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Estate Administrators to be Named in their Representative Capacity

By Kate Halligan Feb. 9, 2023

In the Estate of Billy Joe Douglas (2022) 83 Cal. App. 5th 690, the Third District Court of Appeal, held that a clerical error in naming an estate administrator as a judgment debtor could be fixed by a motion to correct the judgment.

In 2008, Audrey Douglas filed her petition for final distribution after the administration of her father’s estate. The court ordered Douglas to pay a Stockton law firm, Neumiller & Beardslee, A.P.C., for services rendered and costs incurred. Douglas failed to pay the firm the amount ordered. In 2015, three years before the expiration of the 10-year period of enforceability, Neumiller & Beardslee filed an application to renew the 2008 judgment. Its application identified Douglas as a judgment debtor. However, the application did not name Douglas in her representative capacity as administrator of the Estate. Despite this error, the application was approved by the court clerk.

When the error was discovered in 2020, Neumiller & Beardslee filed a motion to correct the error in its judgment renewal application. A beneficiary of the Estate argued that the clerk’s renewal of the judgment transformed it into a personal obligation against Douglas, not the Estate. Essentially, the beneficiary did not want to have their distributive share of the estate reduced by the collection of the judgment and so argued. The beneficiary also argued that no evidence was presented by Neumiller & Beardslee to explain the oversight.

The Court of Appeals rejected the beneficiary’s argument. The Court of Appeals relied on California Civil Code section 3528, which codifies that the law respects substance over form. Additionally, the Code of Civil Procedure section 473(d) allows courts to correct clerical mistakes made in judgments or orders as entered, so as to conform to the judgment or order directed. Here, because the court clerk had renewed the judgment as a ministerial act, it could be corrected using a motion under section 473(d). Further, the court explained that the original judgment identified the judgment debtor in her capacity as administrator. Nothing had been filed to alter the original judgment, only to renew the existing judgment.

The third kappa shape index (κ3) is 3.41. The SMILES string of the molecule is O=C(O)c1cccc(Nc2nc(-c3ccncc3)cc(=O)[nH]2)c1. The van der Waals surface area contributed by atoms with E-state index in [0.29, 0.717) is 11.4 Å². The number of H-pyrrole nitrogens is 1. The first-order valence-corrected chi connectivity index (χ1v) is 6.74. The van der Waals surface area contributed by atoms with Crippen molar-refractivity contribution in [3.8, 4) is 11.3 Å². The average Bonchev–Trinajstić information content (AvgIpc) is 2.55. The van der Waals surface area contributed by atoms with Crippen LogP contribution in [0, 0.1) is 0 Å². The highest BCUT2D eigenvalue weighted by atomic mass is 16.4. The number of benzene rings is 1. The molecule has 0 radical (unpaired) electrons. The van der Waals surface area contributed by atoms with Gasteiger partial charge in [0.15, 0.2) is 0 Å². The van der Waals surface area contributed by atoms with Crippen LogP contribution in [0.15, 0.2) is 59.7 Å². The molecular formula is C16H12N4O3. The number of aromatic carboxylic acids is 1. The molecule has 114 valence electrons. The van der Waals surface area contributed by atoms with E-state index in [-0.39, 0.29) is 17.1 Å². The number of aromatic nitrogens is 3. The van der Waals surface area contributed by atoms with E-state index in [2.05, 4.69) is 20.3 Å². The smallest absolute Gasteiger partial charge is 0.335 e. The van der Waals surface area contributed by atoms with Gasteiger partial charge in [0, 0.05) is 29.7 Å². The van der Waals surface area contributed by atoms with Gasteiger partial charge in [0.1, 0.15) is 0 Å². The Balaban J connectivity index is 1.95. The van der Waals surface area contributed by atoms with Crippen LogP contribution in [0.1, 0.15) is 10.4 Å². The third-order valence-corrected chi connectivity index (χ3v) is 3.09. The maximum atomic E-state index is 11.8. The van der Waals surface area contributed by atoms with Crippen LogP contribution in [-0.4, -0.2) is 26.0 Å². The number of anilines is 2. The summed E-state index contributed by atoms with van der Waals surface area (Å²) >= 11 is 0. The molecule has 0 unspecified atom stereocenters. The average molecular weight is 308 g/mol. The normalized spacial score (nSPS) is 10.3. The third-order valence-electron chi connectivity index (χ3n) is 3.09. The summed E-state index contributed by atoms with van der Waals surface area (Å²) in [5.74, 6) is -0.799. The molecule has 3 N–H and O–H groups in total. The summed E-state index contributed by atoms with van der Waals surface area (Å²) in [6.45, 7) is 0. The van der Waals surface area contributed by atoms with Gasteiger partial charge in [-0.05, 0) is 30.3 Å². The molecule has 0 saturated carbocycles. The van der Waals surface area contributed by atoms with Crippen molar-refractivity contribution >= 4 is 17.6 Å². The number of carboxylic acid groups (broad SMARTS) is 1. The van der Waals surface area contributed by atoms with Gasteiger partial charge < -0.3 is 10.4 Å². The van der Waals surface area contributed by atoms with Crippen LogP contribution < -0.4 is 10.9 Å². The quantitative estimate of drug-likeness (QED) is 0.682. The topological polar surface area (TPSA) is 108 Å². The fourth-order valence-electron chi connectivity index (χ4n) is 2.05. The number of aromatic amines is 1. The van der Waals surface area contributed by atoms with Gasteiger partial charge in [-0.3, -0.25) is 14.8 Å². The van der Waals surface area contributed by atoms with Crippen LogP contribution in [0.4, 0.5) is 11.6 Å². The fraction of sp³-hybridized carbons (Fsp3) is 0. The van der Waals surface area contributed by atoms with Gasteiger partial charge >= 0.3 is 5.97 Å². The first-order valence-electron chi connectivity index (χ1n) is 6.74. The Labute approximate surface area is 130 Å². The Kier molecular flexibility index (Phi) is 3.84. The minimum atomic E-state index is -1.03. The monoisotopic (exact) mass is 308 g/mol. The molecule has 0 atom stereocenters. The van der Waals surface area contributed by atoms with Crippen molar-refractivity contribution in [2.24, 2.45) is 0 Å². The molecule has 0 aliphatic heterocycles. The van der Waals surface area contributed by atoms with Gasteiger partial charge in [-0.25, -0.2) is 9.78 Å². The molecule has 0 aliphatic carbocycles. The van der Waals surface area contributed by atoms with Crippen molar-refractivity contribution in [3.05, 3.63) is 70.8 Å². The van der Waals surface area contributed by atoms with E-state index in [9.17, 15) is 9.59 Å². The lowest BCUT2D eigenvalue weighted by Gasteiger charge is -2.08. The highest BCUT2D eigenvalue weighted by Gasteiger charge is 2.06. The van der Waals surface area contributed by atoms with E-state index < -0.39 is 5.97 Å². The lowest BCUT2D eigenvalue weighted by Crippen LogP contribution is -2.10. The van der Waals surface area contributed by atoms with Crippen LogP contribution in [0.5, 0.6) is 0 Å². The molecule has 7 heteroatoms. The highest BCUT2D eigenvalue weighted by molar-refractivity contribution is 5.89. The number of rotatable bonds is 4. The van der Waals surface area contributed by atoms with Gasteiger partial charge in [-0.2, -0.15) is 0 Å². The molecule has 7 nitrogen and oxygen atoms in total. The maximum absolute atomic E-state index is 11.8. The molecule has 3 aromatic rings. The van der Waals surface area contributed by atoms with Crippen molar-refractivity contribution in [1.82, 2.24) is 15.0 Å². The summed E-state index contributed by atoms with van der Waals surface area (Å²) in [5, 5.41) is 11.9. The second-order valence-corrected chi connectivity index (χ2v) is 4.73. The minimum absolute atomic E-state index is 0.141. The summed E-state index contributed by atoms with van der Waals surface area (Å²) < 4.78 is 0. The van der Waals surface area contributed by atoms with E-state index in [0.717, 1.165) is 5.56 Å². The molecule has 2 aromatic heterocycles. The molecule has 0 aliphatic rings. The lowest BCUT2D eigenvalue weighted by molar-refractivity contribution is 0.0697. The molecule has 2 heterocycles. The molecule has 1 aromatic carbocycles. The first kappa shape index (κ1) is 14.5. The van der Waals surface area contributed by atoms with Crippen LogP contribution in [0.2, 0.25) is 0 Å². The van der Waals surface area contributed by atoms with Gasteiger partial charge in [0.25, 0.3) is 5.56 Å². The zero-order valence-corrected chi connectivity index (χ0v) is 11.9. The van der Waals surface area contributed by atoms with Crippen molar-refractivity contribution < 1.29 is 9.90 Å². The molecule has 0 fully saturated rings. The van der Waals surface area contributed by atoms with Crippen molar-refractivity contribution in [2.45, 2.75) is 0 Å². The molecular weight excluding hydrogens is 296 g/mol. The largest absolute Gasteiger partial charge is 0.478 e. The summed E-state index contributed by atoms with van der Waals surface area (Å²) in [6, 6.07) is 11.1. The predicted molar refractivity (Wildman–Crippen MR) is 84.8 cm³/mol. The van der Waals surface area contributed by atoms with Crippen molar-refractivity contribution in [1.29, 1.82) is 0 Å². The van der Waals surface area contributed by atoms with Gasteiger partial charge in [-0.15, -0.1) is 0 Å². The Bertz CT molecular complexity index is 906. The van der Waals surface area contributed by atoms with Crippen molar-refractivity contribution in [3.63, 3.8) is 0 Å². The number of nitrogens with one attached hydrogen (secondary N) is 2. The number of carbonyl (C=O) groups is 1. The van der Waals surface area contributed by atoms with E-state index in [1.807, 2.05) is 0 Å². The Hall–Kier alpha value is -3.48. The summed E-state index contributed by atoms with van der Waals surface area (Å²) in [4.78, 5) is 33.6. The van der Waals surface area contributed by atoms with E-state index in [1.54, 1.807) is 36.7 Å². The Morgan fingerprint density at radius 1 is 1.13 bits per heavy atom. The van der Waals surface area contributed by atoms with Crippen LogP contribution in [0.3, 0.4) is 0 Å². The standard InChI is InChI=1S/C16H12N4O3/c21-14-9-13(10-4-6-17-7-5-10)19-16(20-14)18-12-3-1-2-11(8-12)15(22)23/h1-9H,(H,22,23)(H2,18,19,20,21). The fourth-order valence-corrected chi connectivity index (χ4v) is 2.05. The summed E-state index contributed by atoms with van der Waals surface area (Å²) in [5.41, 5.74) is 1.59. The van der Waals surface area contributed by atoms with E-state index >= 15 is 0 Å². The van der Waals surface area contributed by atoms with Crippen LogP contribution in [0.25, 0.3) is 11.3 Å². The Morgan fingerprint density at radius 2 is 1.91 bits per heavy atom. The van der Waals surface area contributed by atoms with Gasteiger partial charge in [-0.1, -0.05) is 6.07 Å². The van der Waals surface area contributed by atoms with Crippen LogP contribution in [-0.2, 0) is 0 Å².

Ultimately, the parties entered into a Settlement Agreement with a payment structure outlined and Neumiller & Beardslee agreeing “refrain from taking action to collect the amount it is owned … until January 1, 2024.” The case of the Estate of Billy Joe Douglas provides a recognized method for practitioners to fix judgments entered by or against individuals when the judgment should have been entered against a person in their representative capacity.